As it happens, that same WebMoney account is connected to three of the top promoters of “SpamIt,” a rogue pharmacy program that paid spammers millions of dollars to promote fly-by-night sites that sold counterfeit prescription drugs. SpamIt closed its doors in September 2010 when its alleged leader came under scrutiny from Russian authorities. The SpamIt financial books sent to me by an anonymous source last year include the ICQ numbers, phone numbers and financial account information for hundreds of established criminal hackers and spammers. The SpamIt accounts show that a promoter using the nickname “Cosma2k” who used that WebMoney account was consistently among the top 10 moneymakers for SpamIt, and that he earned more than a half-million dollars in commissions over the course of three years with the pharmacy program.

Yet this appears to be only a fraction of Cosma2k’s total earnings through SpamIt. The pharmacy program’s records show that a Cosma2k affiliate also used at least one other WebMoney account that was shared with two other top SpamIt members, accounts tied to the user names “Bird” and “Adv1.” A review of the account details for all three affiliates show they also all provided the same ICQ number at time of registration. The total commissions from all three user accounts at SpamIt was nearly $2.14 million over three-and-a-half years.

But that’s not all: Those same three affiliate names — Cosma2k, Bird and Adv1 — also were registered using the same ICQ account at Rx-Promotion, a competing rogue Internet pharmacy program. Rx-Promotion suffered a security breach last year in which its affiliate records were taken. A copy of those records was shared with, and they show that these three accounts collectively earned approximately $200,000 in commissions by promoting pharmacy Web sites for Rx-Promotion in 2010.

If Cosma2k really is responsible for Rustock, the payment data suggests either that he was sharing control over the botnet with others, or that he split his promotion activities across multiple accounts, perhaps to keep legions of other affiliates from feeling resentful of his earnings and to avoid calling undue attention to any one account. In fact, the SpamIt account belonging to Bird was by far the highest earning affiliate account in the entire history of program, and Bird routinely earned twice as much in commissions as the next most successful affiliate (which often enough was either Cosma2k or Adv1). In January 2010, for example, the SpamIt records show Bird’s spam generated more than $130,000 in pharmacy sales, while the next most successful affiliate for that month realized about $86,000 in sales.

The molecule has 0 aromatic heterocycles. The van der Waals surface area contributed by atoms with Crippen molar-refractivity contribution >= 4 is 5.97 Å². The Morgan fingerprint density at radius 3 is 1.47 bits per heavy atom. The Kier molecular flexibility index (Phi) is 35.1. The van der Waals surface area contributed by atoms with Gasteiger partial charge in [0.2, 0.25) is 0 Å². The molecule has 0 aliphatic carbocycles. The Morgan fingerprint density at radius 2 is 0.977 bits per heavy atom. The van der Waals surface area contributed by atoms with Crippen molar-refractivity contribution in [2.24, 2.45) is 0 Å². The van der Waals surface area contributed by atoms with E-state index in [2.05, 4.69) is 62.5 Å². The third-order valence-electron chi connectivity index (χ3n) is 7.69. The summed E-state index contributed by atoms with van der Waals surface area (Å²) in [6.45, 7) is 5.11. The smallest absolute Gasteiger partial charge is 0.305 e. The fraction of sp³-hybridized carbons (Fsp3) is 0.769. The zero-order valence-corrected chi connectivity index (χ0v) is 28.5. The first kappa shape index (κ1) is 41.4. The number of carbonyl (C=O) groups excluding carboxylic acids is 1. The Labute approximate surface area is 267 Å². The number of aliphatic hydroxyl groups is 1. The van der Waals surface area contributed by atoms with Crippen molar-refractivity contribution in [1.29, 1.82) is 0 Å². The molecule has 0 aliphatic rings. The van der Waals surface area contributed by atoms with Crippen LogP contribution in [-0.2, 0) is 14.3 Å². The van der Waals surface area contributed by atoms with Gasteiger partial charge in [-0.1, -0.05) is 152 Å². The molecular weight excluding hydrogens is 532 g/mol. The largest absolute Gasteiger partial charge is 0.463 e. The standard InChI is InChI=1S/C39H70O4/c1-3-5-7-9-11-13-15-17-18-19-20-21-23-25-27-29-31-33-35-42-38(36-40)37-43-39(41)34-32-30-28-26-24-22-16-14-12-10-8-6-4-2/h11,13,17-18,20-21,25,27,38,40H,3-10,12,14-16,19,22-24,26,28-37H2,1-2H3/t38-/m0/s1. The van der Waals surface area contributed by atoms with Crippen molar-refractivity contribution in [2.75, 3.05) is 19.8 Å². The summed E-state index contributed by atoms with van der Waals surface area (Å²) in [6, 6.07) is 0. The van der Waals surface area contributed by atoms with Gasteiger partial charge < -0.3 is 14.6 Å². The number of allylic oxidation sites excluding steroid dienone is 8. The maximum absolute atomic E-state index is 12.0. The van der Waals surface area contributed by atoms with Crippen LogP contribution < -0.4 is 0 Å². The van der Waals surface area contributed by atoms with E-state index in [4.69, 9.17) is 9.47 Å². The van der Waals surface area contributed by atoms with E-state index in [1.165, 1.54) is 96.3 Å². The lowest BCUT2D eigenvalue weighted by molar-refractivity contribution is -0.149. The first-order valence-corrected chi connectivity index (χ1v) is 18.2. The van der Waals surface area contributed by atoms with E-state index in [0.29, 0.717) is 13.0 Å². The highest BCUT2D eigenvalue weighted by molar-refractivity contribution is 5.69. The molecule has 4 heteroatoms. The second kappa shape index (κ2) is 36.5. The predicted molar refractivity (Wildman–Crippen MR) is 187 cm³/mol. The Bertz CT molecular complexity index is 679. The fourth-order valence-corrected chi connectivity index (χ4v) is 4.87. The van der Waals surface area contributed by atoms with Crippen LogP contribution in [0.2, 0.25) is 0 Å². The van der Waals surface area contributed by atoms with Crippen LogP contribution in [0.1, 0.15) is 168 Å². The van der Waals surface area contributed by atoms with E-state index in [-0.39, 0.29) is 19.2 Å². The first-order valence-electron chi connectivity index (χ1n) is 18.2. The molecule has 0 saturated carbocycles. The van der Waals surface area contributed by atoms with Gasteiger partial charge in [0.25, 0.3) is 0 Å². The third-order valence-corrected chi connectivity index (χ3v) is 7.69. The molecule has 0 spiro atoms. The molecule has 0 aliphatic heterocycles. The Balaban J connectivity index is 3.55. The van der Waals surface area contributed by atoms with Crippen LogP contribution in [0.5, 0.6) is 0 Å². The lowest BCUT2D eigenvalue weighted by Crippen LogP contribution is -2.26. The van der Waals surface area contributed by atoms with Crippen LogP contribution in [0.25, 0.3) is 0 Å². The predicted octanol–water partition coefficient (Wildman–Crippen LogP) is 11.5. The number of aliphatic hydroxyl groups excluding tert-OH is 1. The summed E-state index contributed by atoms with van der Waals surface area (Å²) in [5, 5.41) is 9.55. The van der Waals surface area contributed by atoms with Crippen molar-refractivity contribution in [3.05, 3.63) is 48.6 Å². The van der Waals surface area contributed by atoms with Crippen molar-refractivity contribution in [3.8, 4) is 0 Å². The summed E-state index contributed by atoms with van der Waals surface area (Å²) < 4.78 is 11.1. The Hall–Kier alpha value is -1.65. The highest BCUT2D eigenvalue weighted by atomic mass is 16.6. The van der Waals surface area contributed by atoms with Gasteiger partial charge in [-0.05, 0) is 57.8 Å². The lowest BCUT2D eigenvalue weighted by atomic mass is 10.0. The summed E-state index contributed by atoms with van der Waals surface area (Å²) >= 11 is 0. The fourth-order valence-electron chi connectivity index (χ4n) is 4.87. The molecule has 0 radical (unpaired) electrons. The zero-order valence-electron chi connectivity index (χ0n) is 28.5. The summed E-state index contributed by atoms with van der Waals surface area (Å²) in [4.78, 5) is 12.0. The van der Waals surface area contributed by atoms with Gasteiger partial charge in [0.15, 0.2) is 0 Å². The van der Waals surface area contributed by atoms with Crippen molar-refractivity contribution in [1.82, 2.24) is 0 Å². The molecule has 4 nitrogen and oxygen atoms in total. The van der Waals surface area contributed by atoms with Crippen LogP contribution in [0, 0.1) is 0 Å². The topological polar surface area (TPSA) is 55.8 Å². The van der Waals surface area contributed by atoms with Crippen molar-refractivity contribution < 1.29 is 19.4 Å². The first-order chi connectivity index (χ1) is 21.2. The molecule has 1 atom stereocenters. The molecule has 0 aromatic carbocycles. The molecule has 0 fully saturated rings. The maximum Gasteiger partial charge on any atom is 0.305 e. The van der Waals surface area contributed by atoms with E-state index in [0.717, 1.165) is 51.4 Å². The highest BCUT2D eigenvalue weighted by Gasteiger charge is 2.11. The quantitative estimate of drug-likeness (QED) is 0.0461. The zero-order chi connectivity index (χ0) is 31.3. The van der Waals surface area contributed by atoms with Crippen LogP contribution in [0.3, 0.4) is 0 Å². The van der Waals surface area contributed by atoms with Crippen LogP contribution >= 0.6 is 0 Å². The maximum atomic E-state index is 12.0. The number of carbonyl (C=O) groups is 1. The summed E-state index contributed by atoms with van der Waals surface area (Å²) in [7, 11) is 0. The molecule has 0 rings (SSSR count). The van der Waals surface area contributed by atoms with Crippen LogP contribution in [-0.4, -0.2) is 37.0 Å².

Alex Lanstein, a network architect at FireEye, a Milpitas, Calif. based security firm that worked closely with Microsoft on the Rustock takedown, said he doubts there were multiple people responsible for running Rustock.

In fact, Lanstein said, bots such as ZeuS and Mega-D have shown that it doesn’t take more than one coder to be wildly successful. “Most people probably assume that to be wildly successful in the world of botnets, you need to have a huge team of programmers. Most malware these days is specialized with only one or two real functions built-in,” Lanstein said. “Why incur of the overhead of splitting profits when a bot operator can pay one-time fees to a 3rd party service and keep the real profit for yourself?”

“Unfortunately the barrier for entry into the malware game is extremely low, and when extradition is difficult, and the criminals avoid affecting computers in their own country, the burden on law enforcement is extreme.”


Microsoft also was in communication with my informant reseller, and obtained much of the same data as I did. And the company plans to soon publish at least some of the information, albeit in a rather unusual way. According to Richard Boscovich, senior attorney for Microsoft’s Digital Crimes Unit, the software giant seized the Rustock control servers by securing what’s known as an “ex parte temporary restraining order,” which allowed Microsoft to take down the botnet without giving the defendants advance notice.

But Microsoft is required by law to now make a “good faith effort” to contact the owner(s) of Rustock control domains and other infrastructure the company has since seized, and to notify the individual(s) of the date, time and location of an upcoming court hearing in Seattle, Washington, where the defendants will have an opportunity to be heard.

Microsoft will publish the information on a Web site set up for this purpose – The company may also seek to publish the information in one or more major Russian newspapers, Boscovich said.

“We will have to send out a notice to the individual or [group of] individuals we believe is behind the bot,” Boscovich said. “We will probably also serve notice of process in Russian newspapers or in a Saint Petersburg newspaper, saying ‘Hey, Mr. Such-and-Such, there is a court hearing in Seattle on this case and we expect you to be there.’”

It will be interesting to see who, if anyone, responds to the Microsoft notices, and whether the veil of anonymity will be lifted from the pseudonyms of botmasters, spammers, and account holders. Stay tuned!